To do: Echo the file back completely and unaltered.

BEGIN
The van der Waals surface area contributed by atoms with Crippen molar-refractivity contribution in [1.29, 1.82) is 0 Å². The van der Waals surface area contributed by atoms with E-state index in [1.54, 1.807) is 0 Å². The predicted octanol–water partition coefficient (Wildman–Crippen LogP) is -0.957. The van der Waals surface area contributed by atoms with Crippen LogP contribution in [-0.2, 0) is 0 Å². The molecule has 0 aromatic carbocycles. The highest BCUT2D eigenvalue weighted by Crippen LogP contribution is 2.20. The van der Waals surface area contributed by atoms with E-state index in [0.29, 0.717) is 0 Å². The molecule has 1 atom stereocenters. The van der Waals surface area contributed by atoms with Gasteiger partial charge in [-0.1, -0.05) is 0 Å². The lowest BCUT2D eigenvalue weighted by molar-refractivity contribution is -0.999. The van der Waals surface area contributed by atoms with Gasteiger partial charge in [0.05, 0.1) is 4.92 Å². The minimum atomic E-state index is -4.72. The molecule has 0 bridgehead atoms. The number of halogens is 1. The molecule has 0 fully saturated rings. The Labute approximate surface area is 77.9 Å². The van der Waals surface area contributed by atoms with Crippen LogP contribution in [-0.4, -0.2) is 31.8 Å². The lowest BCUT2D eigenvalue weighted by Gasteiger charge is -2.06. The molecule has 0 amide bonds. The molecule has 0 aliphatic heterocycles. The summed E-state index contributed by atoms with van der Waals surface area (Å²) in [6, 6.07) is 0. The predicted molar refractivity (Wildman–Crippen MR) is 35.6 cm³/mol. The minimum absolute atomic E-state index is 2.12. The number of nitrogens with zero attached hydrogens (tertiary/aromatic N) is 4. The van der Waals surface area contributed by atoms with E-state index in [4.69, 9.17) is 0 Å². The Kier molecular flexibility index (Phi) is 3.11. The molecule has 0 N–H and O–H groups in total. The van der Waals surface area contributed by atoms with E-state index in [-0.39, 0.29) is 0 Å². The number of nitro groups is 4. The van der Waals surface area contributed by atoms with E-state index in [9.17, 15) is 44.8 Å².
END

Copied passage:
The van der Waals surface area contributed by atoms with Crippen molar-refractivity contribution in [1.29, 1.82) is 0 Å². The van der Waals surface area contributed by atoms with E-state index in [1.54, 1.807) is 0 Å². The predicted octanol–water partition coefficient (Wildman–Crippen LogP) is -0.957. The van der Waals surface area contributed by atoms with Crippen LogP contribution in [-0.2, 0) is 0 Å². The molecule has 0 aromatic carbocycles. The highest BCUT2D eigenvalue weighted by Crippen LogP contribution is 2.20. The van der Waals surface area contributed by atoms with E-state index in [0.29, 0.717) is 0 Å². The molecule has 1 atom stereocenters. The van der Waals surface area contributed by atoms with Gasteiger partial charge in [-0.1, -0.05) is 0 Å². The lowest BCUT2D eigenvalue weighted by molar-refractivity contribution is -0.999. The van der Waals surface area contributed by atoms with Gasteiger partial charge in [0.05, 0.1) is 4.92 Å². The minimum atomic E-state index is -4.72. The molecule has 0 bridgehead atoms. The number of halogens is 1. The molecule has 0 fully saturated rings. The Labute approximate surface area is 77.9 Å². The van der Waals surface area contributed by atoms with Crippen LogP contribution in [-0.4, -0.2) is 31.8 Å². The lowest BCUT2D eigenvalue weighted by Gasteiger charge is -2.06. The molecule has 0 amide bonds. The molecule has 0 aliphatic heterocycles. The summed E-state index contributed by atoms with van der Waals surface area (Å²) in [6, 6.07) is 0. The predicted molar refractivity (Wildman–Crippen MR) is 35.6 cm³/mol. The minimum absolute atomic E-state index is 2.12. The number of nitrogens with zero attached hydrogens (tertiary/aromatic N) is 4. The van der Waals surface area contributed by atoms with E-state index in [4.69, 9.17) is 0 Å². The Kier molecular flexibility index (Phi) is 3.11. The molecule has 0 N–H and O–H groups in total. The van der Waals surface area contributed by atoms with E-state index in [-0.39, 0.29) is 0 Å². The number of nitro groups is 4. The van der Waals surface area contributed by atoms with E-state index in [9.17, 15) is 44.8 Å².